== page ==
By David Siders
February 27, 2007
STOCKTON – A bid to dock the historic battleship USS Iowa at Rough and Ready Island is sunk – abandoned Monday by its former patron, the Port of Stockton.
The port, which proposed in 2004 to turn the battleship into a tourist attraction, is no longer willing to host the ship at Rough and Ready Island, saying it would cost too much to secure the port from visitors to the Iowa.
The decision, made by the Port Commission in a private meeting, ended more than a month of uncertainty about the condition of the Iowa campaign. The Battleship Iowa Museum/Memorial Foundation said the port betrayed Retired Navy Capt. Jim Dodge, president of the foundation board, said the foundation likely will have to withdraw its application, now being considered by the U.S. Navy.
“These guys are digging around trying to find an excuse to get out of this program,” he said. “It’s an unconscionable act.”
Dodge said the port’s security concern is a contrived attempt to “kill the program.” And Iowa project manager Bob Rogers said security was a non-issue when he and port officials met to discuss it in 2004, 2005 and again in January. He said the agreed-upon, inexpensive plan was to fence off the ship from adjacent docks.
In a letter to Dodge, Port Director Richard Aschieris said Monday that a January decision by the Department of Homeland Security to designate the port as a high-risk facility compelled it to consider security measures.Experts advised the port that crowds of tourists would pose a risk that could be overcome only at an “extremely high and ongoing cost.”
Port Police Chief George Lerner said the port’s concern about security is one that has evolved since 2001 and that it would be impractical to dock the ship at Rough and Ready Island.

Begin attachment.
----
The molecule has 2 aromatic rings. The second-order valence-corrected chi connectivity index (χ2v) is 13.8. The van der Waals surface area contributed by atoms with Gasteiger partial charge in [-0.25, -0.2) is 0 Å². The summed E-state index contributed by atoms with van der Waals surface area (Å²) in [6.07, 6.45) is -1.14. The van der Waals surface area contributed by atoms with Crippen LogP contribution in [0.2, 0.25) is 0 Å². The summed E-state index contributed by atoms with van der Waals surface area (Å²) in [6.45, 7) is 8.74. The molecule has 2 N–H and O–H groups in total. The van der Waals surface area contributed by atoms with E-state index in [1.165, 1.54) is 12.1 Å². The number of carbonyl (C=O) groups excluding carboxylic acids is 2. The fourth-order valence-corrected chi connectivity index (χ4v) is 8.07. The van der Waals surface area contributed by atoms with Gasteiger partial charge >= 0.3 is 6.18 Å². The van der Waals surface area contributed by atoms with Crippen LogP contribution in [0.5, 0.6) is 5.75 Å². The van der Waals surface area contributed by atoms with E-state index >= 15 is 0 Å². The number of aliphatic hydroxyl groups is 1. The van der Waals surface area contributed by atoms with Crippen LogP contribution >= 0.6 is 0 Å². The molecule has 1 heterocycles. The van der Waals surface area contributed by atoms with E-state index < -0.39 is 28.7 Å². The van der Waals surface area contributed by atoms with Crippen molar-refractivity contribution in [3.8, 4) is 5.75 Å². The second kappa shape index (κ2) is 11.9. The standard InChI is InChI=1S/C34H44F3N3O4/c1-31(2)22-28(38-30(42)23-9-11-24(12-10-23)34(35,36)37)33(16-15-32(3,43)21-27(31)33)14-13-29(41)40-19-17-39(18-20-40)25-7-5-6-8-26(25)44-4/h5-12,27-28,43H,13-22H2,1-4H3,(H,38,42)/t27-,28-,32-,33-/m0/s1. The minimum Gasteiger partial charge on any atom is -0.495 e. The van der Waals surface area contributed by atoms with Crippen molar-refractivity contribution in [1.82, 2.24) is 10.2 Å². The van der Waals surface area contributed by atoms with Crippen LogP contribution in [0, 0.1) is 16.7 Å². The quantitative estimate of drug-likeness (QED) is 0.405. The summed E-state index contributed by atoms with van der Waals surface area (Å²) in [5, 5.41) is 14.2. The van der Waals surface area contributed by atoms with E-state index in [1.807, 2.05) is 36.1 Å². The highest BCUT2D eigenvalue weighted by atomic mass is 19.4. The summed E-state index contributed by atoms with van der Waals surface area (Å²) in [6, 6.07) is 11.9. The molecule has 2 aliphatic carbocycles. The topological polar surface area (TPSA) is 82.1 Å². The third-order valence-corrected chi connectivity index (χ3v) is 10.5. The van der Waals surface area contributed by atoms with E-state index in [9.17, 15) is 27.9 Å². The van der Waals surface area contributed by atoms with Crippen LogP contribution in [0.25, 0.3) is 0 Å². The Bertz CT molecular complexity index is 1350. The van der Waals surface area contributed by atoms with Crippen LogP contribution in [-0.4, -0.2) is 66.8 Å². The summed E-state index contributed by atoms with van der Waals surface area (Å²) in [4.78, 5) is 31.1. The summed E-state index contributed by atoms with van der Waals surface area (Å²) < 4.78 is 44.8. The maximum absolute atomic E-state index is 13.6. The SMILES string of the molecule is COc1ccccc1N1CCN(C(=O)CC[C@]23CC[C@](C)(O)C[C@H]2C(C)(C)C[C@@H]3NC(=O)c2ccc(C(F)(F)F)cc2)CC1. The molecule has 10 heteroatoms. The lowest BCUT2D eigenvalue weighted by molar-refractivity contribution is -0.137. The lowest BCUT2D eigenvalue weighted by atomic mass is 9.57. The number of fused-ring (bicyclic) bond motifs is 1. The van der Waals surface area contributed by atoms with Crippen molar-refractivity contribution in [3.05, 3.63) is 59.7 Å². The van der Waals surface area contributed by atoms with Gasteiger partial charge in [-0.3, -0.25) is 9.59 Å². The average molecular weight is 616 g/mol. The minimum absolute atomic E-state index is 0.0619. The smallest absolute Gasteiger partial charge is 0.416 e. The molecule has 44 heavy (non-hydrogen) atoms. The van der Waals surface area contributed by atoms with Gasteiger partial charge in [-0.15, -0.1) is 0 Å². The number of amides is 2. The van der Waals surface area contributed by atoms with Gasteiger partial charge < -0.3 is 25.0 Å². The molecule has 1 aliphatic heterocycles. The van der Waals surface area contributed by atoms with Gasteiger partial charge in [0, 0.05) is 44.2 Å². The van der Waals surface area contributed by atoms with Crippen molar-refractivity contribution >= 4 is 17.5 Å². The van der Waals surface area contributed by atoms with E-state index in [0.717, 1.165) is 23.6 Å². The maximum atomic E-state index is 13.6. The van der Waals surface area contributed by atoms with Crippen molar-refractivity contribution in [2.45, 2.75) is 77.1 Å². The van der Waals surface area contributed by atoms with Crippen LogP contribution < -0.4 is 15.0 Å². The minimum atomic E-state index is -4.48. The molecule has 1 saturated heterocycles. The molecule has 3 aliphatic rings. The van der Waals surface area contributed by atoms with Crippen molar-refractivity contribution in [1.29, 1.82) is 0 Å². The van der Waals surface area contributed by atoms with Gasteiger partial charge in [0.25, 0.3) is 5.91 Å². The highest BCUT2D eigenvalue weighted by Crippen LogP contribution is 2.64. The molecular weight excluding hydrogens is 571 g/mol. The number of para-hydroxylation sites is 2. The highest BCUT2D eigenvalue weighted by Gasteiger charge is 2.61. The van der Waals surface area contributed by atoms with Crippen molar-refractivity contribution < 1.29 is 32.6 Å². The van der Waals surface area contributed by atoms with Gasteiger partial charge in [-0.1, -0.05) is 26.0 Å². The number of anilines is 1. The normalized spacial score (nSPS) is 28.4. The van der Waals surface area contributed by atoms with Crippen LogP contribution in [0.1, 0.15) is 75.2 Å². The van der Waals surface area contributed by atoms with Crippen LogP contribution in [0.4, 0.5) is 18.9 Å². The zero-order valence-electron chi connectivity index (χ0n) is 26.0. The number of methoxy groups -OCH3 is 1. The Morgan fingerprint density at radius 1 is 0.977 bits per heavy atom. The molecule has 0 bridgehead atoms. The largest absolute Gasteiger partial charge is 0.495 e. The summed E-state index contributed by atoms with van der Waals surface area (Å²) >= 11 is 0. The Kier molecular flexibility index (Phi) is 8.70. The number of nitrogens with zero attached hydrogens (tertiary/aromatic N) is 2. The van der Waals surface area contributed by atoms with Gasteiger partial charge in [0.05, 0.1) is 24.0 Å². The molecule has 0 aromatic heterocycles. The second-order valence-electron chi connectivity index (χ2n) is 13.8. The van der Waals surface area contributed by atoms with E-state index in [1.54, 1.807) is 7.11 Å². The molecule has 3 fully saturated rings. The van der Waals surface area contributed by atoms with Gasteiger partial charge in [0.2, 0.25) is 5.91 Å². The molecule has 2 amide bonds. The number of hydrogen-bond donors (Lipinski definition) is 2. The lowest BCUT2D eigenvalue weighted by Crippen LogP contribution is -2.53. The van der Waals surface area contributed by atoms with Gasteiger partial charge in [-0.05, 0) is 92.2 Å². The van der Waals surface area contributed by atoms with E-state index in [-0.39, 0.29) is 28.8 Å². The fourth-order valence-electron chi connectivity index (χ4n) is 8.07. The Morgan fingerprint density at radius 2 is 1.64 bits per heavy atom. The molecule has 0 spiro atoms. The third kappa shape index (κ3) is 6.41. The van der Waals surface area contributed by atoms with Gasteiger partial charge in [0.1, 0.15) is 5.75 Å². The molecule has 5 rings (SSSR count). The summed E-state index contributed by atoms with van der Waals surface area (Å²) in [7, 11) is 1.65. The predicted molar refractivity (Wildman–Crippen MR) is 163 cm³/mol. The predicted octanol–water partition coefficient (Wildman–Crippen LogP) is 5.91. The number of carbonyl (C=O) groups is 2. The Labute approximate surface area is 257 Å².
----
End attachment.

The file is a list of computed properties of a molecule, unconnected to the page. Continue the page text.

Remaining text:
Port officials, Aschieris said, are willing to discuss docking the ship about one mile east, in water off port land west of Interstate 5. To dock the ship there, with no existing building or dock, is infeasible, foundation officials said.
Port commissioners said their decision on the Iowa was unfortunate but necessary. The port is a place of
commerce, not suitable for a museum, they said. Commissioner Ron Coale said he, like a majority of his colleagues, supported docking the Iowa at Rough and Ready Island until project financing and security issues arose. And Commissioner Steve Herum said, “Changed circumstances and cold hard facts trumped unbridled enthusiasm.”
The port’s switching course was not entirely unforeseen. After proposing the project, financing it and steering the formation of the nonprofit foundation, port officials last year began begging off – frustrated by a consultant’s dreary financial report and by political miscues in which the foundation, and the port, were embarrassed.
In May, Aschieris asked Stockton officials for a $10.9 million subsidy, warning city money was required for the project to succeed. In response, the City Council commissioned a report that said the project could cost more than triple that amount. The Iowa foundation said the report overstated the cost and said it didn’t need city money to start a museum, after all. Port officials were miffed, and the foundation and port split.
Still, the foundation relied in its application on the port’s past claims that it would donate a dock, building and 15 acres of land to turn the Iowa into a museum, despite having no formal assurance that it would. Carol Ann Hackley, president of the Stockton Council Navy League of the United States and a member of the foundation board, said it is “unconscionable that this would happen at the 11th hour.”
Mayor Ed Chavez could not be reached late Monday for comment. Councilman Clem Lee said the project collapsed when, upset by project mistakes, almost everybody “got embarrassed and ran for cover.” He said the public deserved to “have a crack at” winning the Iowa.
The Iowa foundation was one of three organizations to apply for the ship, now mothballed in Suisun Bay. A bid to dock the ship in San Francisco withdrew last week. The only remaining bid would dock the battleship in Vallejo.